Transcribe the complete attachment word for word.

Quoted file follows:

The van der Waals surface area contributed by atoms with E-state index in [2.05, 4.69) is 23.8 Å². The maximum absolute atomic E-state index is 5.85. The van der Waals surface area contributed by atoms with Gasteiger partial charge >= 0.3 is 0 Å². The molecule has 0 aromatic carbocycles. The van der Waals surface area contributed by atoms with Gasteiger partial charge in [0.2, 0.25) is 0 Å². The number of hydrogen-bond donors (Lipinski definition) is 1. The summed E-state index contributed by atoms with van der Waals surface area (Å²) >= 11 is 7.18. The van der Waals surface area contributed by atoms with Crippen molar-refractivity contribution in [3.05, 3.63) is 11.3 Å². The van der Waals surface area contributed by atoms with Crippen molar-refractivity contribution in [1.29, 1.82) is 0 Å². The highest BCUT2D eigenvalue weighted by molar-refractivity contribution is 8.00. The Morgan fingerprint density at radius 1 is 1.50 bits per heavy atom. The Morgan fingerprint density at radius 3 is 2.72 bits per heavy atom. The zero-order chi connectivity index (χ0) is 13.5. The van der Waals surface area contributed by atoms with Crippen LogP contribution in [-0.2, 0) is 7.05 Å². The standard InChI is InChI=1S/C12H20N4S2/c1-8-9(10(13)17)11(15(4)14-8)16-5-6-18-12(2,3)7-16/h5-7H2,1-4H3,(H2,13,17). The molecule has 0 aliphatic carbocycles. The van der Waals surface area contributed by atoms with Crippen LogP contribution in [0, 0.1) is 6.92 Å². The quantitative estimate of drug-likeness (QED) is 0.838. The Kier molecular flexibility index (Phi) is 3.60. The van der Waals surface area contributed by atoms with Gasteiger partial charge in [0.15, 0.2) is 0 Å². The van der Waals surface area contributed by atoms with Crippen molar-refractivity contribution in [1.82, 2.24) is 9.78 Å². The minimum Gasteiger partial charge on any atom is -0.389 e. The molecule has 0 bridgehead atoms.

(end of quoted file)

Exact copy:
The van der Waals surface area contributed by atoms with E-state index in [2.05, 4.69) is 23.8 Å². The maximum absolute atomic E-state index is 5.85. The van der Waals surface area contributed by atoms with Gasteiger partial charge >= 0.3 is 0 Å². The molecule has 0 aromatic carbocycles. The van der Waals surface area contributed by atoms with Gasteiger partial charge in [0.2, 0.25) is 0 Å². The number of hydrogen-bond donors (Lipinski definition) is 1. The summed E-state index contributed by atoms with van der Waals surface area (Å²) >= 11 is 7.18. The van der Waals surface area contributed by atoms with Crippen molar-refractivity contribution in [3.05, 3.63) is 11.3 Å². The van der Waals surface area contributed by atoms with Crippen molar-refractivity contribution in [1.29, 1.82) is 0 Å². The highest BCUT2D eigenvalue weighted by molar-refractivity contribution is 8.00. The Morgan fingerprint density at radius 1 is 1.50 bits per heavy atom. The Morgan fingerprint density at radius 3 is 2.72 bits per heavy atom. The zero-order chi connectivity index (χ0) is 13.5. The van der Waals surface area contributed by atoms with Crippen LogP contribution in [-0.2, 0) is 7.05 Å². The standard InChI is InChI=1S/C12H20N4S2/c1-8-9(10(13)17)11(15(4)14-8)16-5-6-18-12(2,3)7-16/h5-7H2,1-4H3,(H2,13,17). The molecule has 0 aliphatic carbocycles. The van der Waals surface area contributed by atoms with Crippen LogP contribution in [0, 0.1) is 6.92 Å². The quantitative estimate of drug-likeness (QED) is 0.838. The Kier molecular flexibility index (Phi) is 3.60. The van der Waals surface area contributed by atoms with Gasteiger partial charge in [0.15, 0.2) is 0 Å². The van der Waals surface area contributed by atoms with Crippen molar-refractivity contribution in [1.82, 2.24) is 9.78 Å². The minimum Gasteiger partial charge on any atom is -0.389 e. The molecule has 0 bridgehead atoms.